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Gut Health and How It Relates to Total Wellness

A hot topic lately has been gut health, and if you have not heard of it, now is the time to pay attention.

Several decades ago, the world went crazy over the concept of bacteria and viruses.

We became terrified to touch bugs, dirt, grime, or anything we decided was “unsanitary.”

Soap companies made a fortune off hand sanitizers, antibacterial soaps, and chemical cleansers that made promises like “kills 99.9% of bacteria.”

Doctors offered antibiotics for every infection, keeping us super healthy at the the sign of a cough and sneeze.

And then it all caught up with us.


Bacteria and the Immune System

The science caught up with the panic, and it turns out that humans actually need to be exposed to both bacteria and viruses in order to build healthy immune systems.

We evolved over millions of years to the human beings we are today as a result of having been exposed to bacteria and viruses.

And each time one culture or civilization was exposed to a harsh virus or bacteria it had never encountered before, it could wipe out an entire population of people.

That’s how important it was, it is, to ensure we expose ourselves to the bugs in our environment.

It also turns out that all of those chemicals, soaps, and antibiotics did not do us as much good as we had hoped.

They actually, instead, allowed for the development of superbugs, bacteria that could resist and overcome those chemicals and antibiotics, making our so-called saviors far less effective.

But, of course, who can blame us?

We thought we had an enemy in bacteria, and so we tried to wipe that enemy out.

We failed.

Now we know better.

Exposure to bacteria is actually good for our immune system. It makes us stronger and more resilient in the long run.

Good Bacteria in the Gut

We also never really talked about the good bacteria out there.

Sure, we have “bad” bacteria all around us and inside of us, in our guts.

But in our guts with that bad bacteria is a ton of good bacteria that is actually beneficial to our health.

All told, humans have about 200 different species of bacteria, viruses, and fungi in our digestive tract, and the type of bugs we have can make all the difference.

Studies have been done recently in which fecal matter is transplanted from a person with a healthy gut to a person with an unhealthy gut, and the results so far have been extraordinary.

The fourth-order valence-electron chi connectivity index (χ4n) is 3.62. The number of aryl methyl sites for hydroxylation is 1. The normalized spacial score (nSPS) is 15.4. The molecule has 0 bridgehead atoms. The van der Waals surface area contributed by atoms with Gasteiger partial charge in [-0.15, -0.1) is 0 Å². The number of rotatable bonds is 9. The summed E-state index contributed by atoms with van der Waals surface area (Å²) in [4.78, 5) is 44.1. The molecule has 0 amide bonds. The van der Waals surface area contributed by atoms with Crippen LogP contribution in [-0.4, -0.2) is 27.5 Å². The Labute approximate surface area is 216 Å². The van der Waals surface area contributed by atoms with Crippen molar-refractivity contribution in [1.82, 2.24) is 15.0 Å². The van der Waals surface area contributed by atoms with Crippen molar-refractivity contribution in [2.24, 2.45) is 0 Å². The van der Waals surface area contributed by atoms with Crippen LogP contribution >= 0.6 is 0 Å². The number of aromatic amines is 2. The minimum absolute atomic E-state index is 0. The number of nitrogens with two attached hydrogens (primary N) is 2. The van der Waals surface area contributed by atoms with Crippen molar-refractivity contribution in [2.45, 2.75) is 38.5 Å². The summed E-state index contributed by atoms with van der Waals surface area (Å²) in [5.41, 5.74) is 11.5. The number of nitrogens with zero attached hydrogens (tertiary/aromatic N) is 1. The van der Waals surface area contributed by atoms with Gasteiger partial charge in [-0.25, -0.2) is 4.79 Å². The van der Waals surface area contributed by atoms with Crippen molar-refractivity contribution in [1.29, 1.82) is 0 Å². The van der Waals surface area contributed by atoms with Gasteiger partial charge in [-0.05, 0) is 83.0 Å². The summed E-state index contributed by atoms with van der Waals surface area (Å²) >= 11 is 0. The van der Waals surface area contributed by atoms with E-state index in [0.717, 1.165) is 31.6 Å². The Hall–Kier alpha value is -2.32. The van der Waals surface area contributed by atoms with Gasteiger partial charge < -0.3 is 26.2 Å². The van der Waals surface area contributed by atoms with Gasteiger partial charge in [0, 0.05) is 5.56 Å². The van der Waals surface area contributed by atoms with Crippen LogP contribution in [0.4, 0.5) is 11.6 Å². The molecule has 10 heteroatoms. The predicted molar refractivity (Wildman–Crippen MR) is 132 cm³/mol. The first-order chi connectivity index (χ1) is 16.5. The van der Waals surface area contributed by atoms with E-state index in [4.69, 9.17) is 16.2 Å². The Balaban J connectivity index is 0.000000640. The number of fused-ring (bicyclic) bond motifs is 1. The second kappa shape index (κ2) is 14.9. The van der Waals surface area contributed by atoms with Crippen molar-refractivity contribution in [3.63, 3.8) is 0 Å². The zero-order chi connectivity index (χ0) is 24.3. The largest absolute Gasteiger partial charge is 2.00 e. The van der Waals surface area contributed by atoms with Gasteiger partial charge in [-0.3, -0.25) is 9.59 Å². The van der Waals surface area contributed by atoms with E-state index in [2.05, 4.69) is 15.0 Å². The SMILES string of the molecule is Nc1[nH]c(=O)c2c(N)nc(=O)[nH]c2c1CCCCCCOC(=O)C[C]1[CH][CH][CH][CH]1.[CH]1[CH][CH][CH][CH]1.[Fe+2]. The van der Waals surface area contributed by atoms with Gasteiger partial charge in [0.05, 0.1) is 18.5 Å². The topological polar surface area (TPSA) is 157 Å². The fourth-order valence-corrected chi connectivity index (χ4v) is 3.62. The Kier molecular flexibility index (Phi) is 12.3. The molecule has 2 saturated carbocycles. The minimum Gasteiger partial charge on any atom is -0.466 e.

A Fecal Microbiota Transplantation has cure rates between 85% and 95%. That’s better than most surgeries and most traditional treatments like chemotherapy and radiation.

As of today, FMT is being performed experimentally to treat obesity, urinary tract infection, irritable bowel syndrome, diabetes, colon issues, and more.

It is a simple procedure, non-invasive, with very little risk, much less risk than surgery or other invasive procedures.

That is how powerful healthy poop, and by extension a healthy gut, is.

Get a Healthy Gut

The nice thing is, you don’t need an FMT if you can fix your gut now.

How do you know if you have an unhealthy gut?

Chances are good that your gut is unhealthy.

A recent survey has shown that 2 out of 3 individuals are burdened by gastrointestinal symptoms, and not all gut health issues are obvious.

Skin issues can be related to the gut.

Mental health and mood disorders can be related to the gut.

Fatigue can be a gut issue.

You don’t have to have pain in your stomach or gut to have an unhealthy gut. But it is certainly the case that if you do have an unhealthy gut now, it may manifest into something painful or serious later.

The bottom line: fix your gut and you address your overall wellness.


Steps Toward a Healthy Gut

  1. Lower Your Stress

Chronic stress raises your cortisol levels, which is hard on your whole body, including your gut.

  1. Get Enough Sleep

Poor sleep triggers gut issues, which triggers poor sleep, which trigger gut issues… you get the idea.

Aim for at least 7 hours of restful sleep each night.

  1. Eat Slowly

Take your time eating, slowly and carefully, which will allow your body to digest your food better and help you maintain a healthy gut.

  1. Stay Hydrated

Drinking plenty of water has been shown to increase the diversity of bacteria in your gut. It also helps prevent constipation.

  1. Eat Prebiotic and Probiotic Foods

Probiotics are the good bacteria in your gut, and you can get those from fermented foods like yogurt, sauerkraut, pickles, and kombucha.

Prebiotics are the foods that feed your good bacteria and keep it thriving and healthy, usually herbs, spices, and vegetables. Think onion, garlic, and greens like broccoli.

  1. Check for Food Intolerances

Many people have a sensitivity to foods like gluten or dairy and they don’t even realize it.

Try an elimination diet and see if you feel better after a few weeks.

  1. Change Your Diet

Eat more plants! It can only benefit your total wellness as well as your gut health to introduce more fruits and vegetables into your diet.

Come Into Agua Fresh Today!

If you’re looking for more ways to get plants in your diet and not have to worry about food sensitivities, Agua Fresh is here to serve!

With fresh sandwiches and smoothies, we’ll help you meet your dietary needs and ensure your gut is on its way to happy and healthy.

Come into Agua Fresh for your next meal today!

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